Read The Fine Print
However, employers do not offer plum packages out of the kindness of their hearts. Severance agreements are more than just a “thank you” payment from an employer. They come with strings. By signing the contract, you are agreeing to your old company’s terms and conditions before you can receive your benefits. Is it extremely important to read the severance contract very carefully.
Some severance contracts stipulate that employees will not sue the employer for wrongful dismissal or attempt to collect on unemployment benefits. In such a case, the employee is being asked to waive any right to pursue a legal claim against the former employer. If they do so, they must return the severance money.
Companies like to keep their reputation in tact. It is not uncommon for severance agreements require employees to sign paperwork saying they will not speak negatively about the company.
Other severance contracts could prevent an employee from working for a competitor, known as a noncompete clause. Depending on the industry you work in, this clause could lower the job pool of future employers. Thus, extending the time it takes you to find new work. A non-compete clause usually give a scope, geographic limitations, or timeframe.
Am I Eligible For Unemployment?
Yes. Employees who have been terminated due to a workforce reduction are eligible. Most agreements include the key information you need to apply for unemployment. However, most states don’t allow you to collect unemployment while you are also collecting severance pay. Be sure to check with your local unemployment agency for specific information. Look for contact information and instructions on how to apply in your agreement.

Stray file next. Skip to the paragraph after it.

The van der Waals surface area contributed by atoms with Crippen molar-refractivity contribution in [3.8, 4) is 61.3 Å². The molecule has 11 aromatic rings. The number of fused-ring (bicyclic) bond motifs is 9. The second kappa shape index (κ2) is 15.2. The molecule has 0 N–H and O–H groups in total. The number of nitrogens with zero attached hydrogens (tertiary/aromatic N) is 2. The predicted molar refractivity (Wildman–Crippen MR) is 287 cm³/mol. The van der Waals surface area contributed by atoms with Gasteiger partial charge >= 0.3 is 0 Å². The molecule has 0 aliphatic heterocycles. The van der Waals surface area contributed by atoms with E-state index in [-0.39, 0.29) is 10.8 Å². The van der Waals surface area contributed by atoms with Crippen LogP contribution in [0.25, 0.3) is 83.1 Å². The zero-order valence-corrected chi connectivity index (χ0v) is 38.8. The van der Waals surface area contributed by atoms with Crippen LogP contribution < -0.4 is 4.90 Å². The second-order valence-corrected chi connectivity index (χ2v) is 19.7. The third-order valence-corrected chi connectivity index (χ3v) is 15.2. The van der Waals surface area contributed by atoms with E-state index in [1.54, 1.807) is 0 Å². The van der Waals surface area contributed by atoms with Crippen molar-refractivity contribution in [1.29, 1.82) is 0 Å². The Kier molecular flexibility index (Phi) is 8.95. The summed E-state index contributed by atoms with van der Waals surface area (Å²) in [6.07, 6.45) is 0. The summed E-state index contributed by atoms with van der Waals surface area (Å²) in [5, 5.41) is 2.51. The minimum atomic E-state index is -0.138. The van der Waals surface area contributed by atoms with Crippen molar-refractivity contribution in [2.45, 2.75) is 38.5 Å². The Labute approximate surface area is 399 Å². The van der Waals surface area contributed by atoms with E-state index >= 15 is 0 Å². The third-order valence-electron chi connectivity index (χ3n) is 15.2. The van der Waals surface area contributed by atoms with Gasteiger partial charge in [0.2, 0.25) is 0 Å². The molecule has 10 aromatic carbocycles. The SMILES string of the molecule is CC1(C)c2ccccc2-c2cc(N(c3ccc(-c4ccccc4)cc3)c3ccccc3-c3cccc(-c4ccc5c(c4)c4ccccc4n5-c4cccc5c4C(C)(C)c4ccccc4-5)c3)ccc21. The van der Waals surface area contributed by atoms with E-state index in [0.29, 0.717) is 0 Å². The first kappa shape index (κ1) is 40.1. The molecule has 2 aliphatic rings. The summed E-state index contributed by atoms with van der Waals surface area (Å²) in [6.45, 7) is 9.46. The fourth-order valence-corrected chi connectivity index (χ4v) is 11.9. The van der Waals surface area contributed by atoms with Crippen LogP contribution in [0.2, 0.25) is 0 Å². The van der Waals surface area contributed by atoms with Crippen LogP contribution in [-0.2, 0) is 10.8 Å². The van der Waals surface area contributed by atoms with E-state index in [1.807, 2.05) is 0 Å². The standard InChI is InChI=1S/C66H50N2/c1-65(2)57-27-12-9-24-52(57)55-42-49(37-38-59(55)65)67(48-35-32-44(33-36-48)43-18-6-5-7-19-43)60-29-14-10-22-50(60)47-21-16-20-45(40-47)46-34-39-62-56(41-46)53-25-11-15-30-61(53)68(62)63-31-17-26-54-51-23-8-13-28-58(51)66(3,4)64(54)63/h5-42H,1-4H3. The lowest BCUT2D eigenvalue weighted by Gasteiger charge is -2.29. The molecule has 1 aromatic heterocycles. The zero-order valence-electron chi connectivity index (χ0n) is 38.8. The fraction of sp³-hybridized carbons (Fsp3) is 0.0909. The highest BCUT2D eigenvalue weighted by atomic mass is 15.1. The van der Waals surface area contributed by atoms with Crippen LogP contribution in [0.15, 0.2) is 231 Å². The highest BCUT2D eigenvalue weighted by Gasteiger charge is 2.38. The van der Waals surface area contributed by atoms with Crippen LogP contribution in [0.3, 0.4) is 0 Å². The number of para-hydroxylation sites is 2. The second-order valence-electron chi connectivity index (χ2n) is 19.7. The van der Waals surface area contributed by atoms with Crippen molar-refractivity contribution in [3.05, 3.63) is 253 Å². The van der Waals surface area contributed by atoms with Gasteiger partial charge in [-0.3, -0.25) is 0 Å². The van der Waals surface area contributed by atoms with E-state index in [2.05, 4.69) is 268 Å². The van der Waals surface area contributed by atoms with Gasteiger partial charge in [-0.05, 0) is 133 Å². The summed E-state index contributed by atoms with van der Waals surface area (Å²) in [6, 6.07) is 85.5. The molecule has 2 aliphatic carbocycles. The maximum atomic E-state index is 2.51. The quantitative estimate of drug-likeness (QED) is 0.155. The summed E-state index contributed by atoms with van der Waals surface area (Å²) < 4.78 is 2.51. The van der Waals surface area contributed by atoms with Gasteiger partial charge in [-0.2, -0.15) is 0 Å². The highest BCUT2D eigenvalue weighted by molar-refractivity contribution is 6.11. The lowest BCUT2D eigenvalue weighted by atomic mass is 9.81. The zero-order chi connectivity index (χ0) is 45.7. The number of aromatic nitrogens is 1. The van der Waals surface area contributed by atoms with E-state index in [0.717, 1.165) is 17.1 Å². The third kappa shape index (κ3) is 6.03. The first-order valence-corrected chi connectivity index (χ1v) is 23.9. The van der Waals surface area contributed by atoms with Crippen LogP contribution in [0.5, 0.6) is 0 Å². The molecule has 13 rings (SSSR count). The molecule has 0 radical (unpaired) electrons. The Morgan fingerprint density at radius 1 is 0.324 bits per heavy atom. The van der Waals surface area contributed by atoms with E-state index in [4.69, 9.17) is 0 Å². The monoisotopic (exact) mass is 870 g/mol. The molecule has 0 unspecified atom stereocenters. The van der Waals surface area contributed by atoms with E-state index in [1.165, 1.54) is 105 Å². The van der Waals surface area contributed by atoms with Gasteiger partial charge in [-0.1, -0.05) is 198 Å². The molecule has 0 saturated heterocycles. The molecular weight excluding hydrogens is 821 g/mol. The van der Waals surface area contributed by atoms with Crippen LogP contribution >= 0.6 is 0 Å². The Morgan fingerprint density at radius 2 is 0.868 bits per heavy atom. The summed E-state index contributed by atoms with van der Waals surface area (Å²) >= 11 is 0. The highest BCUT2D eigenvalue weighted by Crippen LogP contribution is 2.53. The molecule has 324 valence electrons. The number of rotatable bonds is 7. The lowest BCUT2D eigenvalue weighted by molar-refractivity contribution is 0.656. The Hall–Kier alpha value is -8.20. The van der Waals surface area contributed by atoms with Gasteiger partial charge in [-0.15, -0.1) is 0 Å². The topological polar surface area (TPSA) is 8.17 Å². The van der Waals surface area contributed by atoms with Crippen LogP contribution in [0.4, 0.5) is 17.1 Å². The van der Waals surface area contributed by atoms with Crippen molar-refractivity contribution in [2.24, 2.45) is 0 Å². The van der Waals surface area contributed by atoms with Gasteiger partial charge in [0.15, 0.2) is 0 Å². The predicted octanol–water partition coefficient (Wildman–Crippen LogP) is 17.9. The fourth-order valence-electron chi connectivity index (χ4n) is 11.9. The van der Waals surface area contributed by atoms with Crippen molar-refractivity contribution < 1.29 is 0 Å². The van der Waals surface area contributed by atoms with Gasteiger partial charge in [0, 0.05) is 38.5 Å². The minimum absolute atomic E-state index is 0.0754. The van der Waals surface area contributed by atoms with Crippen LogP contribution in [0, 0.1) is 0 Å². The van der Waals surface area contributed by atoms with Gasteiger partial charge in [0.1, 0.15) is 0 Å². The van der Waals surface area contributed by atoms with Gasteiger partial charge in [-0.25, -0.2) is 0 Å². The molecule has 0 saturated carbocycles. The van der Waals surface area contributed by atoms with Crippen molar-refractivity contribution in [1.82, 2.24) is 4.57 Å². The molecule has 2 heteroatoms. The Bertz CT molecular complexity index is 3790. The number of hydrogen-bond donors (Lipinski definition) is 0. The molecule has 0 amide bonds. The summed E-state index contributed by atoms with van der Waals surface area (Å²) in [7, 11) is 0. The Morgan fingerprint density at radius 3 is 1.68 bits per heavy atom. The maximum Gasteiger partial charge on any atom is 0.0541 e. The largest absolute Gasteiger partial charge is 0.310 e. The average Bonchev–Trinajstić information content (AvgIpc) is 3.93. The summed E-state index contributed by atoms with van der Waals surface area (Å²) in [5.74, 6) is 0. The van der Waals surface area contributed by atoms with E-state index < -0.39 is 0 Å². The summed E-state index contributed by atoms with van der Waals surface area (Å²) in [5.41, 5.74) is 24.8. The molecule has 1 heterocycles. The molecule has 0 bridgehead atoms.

Do You Need An Attorney?
In most cases the answer is no. However, employees have many rights to fair employment and you should know if they apply to your situation.
People over 40 are protected by the Age Discrimination Employment Act (ADEA). To comply with legal requirements, employers must provide information confirming that age was not a factor in their termination.
If you feel that you were unfairly let go, or that you are owed additional compensation an employment attorney can be contacted to assist in the evaluation and review of your severance agreement.
Fashionable Career Reboot Series
If you found this article helpful, or know someone who would, I encourage you to read and share the entire Fashionable Career Reboot Series. It covers everything you need to know about making the most out of a job loss. You can read and share the entire series here:
- How To Respond When A Co-worker Is Laid Off
- 3 Simple Steps To Prepare For A Job Loss
- What You Can Expect From A Severance Package
- Five Reason To Stay In Contact With Ex-Coworkers